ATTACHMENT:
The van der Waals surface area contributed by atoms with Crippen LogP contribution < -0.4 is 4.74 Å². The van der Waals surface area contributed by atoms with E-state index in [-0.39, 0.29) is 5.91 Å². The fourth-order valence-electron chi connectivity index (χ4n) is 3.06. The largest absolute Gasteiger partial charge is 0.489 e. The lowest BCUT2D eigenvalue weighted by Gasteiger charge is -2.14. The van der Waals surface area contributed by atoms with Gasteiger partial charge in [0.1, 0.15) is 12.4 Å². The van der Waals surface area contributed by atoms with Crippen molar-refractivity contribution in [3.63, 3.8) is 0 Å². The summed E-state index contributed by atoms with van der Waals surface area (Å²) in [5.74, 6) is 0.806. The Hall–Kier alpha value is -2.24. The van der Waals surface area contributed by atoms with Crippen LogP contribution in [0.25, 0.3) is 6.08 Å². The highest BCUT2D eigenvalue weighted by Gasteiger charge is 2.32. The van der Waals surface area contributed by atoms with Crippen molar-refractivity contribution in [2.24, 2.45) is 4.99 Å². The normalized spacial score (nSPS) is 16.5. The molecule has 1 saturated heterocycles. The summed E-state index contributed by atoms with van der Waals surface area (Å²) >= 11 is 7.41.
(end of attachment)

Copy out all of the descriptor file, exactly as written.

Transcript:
The van der Waals surface area contributed by atoms with Crippen LogP contribution < -0.4 is 4.74 Å². The van der Waals surface area contributed by atoms with E-state index in [-0.39, 0.29) is 5.91 Å². The fourth-order valence-electron chi connectivity index (χ4n) is 3.06. The largest absolute Gasteiger partial charge is 0.489 e. The lowest BCUT2D eigenvalue weighted by Gasteiger charge is -2.14. The van der Waals surface area contributed by atoms with Gasteiger partial charge in [0.1, 0.15) is 12.4 Å². The van der Waals surface area contributed by atoms with Crippen molar-refractivity contribution in [3.63, 3.8) is 0 Å². The summed E-state index contributed by atoms with van der Waals surface area (Å²) in [5.74, 6) is 0.806. The Hall–Kier alpha value is -2.24. The van der Waals surface area contributed by atoms with Crippen LogP contribution in [0.25, 0.3) is 6.08 Å². The highest BCUT2D eigenvalue weighted by Gasteiger charge is 2.32. The van der Waals surface area contributed by atoms with Crippen molar-refractivity contribution in [2.24, 2.45) is 4.99 Å². The normalized spacial score (nSPS) is 16.5. The molecule has 1 saturated heterocycles. The summed E-state index contributed by atoms with van der Waals surface area (Å²) >= 11 is 7.41.